This theme depicts the Treaty as a historical document that is irrelevant to the present and which blocks development. It links strongly with themes 4: ‘Māori privilege’; 5: ‘Good Māori/Bad Māori’; and 11: ‘Māori resources’.
Treaty/grievance industry, grievance mode, gravy train, divisive, never-ending, Treatyism, the past is the past, undermine democracy; and any calls to dispense with the Treaty.
• ‘Treaty of Waitangi claims are continuing to delay the sale of Masterton’s abandoned schools’ (Dominion Post, 19 Feb, 2008).
• ‘…when the orchestrated grievance display that is Waitangi Day passes…’ (Manawatu Standard editorial, 7 Feb, 2007)
• Pākehā are entitled to determine the worth and meaning of the Treaty on their own.
• Any decision or process that treats the views of Māori and non-Māori equally is undemocratic.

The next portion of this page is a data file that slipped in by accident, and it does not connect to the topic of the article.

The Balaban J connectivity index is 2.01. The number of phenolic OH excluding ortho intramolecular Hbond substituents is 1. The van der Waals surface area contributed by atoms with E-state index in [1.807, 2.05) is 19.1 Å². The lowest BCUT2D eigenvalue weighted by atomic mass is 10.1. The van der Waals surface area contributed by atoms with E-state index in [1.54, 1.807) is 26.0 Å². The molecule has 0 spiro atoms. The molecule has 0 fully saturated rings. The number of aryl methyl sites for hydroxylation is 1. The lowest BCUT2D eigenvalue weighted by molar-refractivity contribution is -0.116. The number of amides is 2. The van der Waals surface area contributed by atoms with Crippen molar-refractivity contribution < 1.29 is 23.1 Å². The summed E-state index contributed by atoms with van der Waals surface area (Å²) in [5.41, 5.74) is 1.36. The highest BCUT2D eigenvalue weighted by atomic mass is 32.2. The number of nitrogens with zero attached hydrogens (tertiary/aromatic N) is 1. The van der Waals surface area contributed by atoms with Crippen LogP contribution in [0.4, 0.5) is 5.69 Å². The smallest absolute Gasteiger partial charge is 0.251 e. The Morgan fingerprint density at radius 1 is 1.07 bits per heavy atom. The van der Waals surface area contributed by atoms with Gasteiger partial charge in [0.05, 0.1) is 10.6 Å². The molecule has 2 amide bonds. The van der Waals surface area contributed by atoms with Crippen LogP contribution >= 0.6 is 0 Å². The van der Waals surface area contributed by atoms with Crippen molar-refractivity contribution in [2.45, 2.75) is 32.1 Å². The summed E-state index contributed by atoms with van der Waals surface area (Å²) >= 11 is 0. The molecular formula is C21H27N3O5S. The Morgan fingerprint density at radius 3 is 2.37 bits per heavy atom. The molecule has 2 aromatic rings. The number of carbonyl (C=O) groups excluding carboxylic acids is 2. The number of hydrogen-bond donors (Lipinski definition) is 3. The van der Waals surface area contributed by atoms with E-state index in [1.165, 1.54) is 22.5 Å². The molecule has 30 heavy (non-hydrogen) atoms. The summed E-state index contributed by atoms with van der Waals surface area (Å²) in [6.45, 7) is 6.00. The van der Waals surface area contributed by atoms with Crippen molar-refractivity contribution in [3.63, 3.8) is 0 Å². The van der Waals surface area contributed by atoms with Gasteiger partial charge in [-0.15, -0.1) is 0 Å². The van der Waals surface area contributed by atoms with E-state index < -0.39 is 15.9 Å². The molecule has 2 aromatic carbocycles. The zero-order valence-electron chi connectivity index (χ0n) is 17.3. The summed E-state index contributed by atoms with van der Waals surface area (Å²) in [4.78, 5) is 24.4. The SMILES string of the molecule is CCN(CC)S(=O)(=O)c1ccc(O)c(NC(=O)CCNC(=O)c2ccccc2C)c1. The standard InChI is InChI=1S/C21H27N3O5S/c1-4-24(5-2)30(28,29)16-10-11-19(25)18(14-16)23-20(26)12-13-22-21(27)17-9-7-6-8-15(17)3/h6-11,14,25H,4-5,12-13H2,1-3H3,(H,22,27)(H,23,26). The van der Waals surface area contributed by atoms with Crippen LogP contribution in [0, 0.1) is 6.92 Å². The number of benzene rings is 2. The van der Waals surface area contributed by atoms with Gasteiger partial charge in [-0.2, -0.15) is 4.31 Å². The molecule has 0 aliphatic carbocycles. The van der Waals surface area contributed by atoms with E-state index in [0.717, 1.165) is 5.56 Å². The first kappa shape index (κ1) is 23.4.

• A treaty signed more than 170 years ago is no longer relevant.
• Undermines any consideration of the Treaty in debates or conflicts between Māori and Pākehā
• Ensures that Pākehā institutions such as the police, courts and Parliament settle issues, which will usually benefit Pākehā at the expense of Māori.
• Explain the Crown’s breaches of te Tiriti at issue.
• Te Tiriti is a contract enabling Pākehā to live justly in Aotearoa, by according Māori rights as tangata whenua
• Te Tiriti was an agreement between two sovereign peoples, with Māori having an equal say in any interpretation
• Te Tiriti should be a foundation for a new constitution enabling a just, Treaty-based future.
• The Magna Carta was signed in 1215 but current laws banning arbitrary arrest and justice for sale are still based on it.
• The inadequacies of media reporting about the Treaty undermine the ability of Pākehā and other non-Māori to consider their Tiriti obligations.
• Pākehā anxiety about their place in Aotearoa will be resolved only through honouring the Tiriti and acknowledging Māori as tangata whenua.
• For the government to determine on its own how claims about Treaty breaches will be settled is unjust - the process should be agreed by both parties.